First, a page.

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Molasses varnish


Deo Lawson
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No, not literally, although that would be interesting.

 

I've cooked my first oil varnish—a very simple amber varnish. Initially I cooked 112 grams of raw amber until it boiled up and returned to its original volume, after which I added about 120-140 mL of linseed oil and cooked them together for about 30 minutes. I decided this was much too thick and bumped the ratio to more or less 1:2 amber to oil and cooked it all again.

Even with the added oil, my varnish is still thick as molasses (or maybe a little more), but I don't want to add more oil as that may make it too soft when dry. I assume when it comes time to use the varnish I need simply add turpentine dropwise to a small amount of it until it becomes brushable / spreadable. Or should I have used a lot more oil? Please advise :)

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Oh, it would probably take half a can of turpentine to soften the entire jar. I meant separating a little cup of it for use and adding turp to that.

Edgar Russ uses this varnish. In a youtube video he recommends roughly 1:1 amber to oil, heavy on the oil... I have no idea how he can use it like that but the varnish is absolutely beautiful.

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Thinking of what others have done similar to what you did the first thing i think of is how long was the string of varnish was or did you do the string test.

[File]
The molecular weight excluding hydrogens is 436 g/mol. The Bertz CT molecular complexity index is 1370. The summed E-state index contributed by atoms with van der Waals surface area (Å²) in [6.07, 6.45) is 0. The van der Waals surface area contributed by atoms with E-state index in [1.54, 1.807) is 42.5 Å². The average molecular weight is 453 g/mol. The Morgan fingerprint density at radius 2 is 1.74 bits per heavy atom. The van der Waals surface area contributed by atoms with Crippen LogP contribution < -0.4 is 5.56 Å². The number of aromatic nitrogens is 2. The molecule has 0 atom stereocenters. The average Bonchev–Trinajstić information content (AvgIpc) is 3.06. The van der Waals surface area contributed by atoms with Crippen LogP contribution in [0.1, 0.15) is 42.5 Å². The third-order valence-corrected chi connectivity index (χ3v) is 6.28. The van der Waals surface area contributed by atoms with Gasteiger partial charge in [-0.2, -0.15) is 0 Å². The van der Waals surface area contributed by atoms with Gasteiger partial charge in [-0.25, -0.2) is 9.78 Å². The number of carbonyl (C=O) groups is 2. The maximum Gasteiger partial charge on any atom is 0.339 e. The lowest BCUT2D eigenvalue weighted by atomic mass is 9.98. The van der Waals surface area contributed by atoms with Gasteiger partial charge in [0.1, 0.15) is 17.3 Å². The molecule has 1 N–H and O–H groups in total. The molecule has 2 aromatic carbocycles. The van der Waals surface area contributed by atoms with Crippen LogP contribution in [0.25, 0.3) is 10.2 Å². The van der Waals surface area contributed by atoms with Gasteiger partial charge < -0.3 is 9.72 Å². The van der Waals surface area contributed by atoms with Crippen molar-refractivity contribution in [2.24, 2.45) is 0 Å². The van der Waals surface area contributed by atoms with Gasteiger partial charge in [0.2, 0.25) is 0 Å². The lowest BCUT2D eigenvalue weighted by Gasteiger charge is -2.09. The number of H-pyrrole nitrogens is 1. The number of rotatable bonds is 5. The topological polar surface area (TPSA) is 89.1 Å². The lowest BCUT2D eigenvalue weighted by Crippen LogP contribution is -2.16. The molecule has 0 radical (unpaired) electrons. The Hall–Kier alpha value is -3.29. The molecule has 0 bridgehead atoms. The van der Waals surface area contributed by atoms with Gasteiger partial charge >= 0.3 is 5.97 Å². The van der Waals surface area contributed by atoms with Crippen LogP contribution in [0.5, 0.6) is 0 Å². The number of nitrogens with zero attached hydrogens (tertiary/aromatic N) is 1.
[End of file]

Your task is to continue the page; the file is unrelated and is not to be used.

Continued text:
I noticed the maker says he keeps his varnish in separate little jars for a period of time - maybe he didn't give all of the instruction needed?

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16 hours ago, Deo Lawson said:

Edgar Russ uses this varnish. In a youtube video he recommends roughly 1:1 amber to oil, heavy on the oil... I have no idea how he can use it like that but the varnish is absolutely beautiful.

If you like Edgar Russ's varnish why not ask him directly how he applies it.

If you pay the bill, he can't refuse to answer, his tips and advice are on sale here:

https://www.patreon.com/user?u=34343314

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take your final product and put it in a container that can sit in a hot water bath and apply it to sealed wood using the "hand application"* method to see if it spreads and is usable. A thick varnish that has open time is not a bad thing as long as it can be spread out and as long as it dries. Sora's advice is good too.

* use a 1" pre dehaired non shedding artist brush and load varnish onto the brush, then dab "blobs" of varnish about 1 to 2 " apart from each other {you are using the brush to move the varnish from the container to the work, not for applying the varnish} then once blobs have been dabbed on, use the palm of the hand to smear the varnish onto the work {scrap in your case} and then use the meaty part of your palm {assuming you have one, I wouldn't want to offend any palmless people } to evenly pat/stipple the varnish out so it lays evenly thickness wise. All of this should be happening quickly, not whippy panicky fast, just fast.

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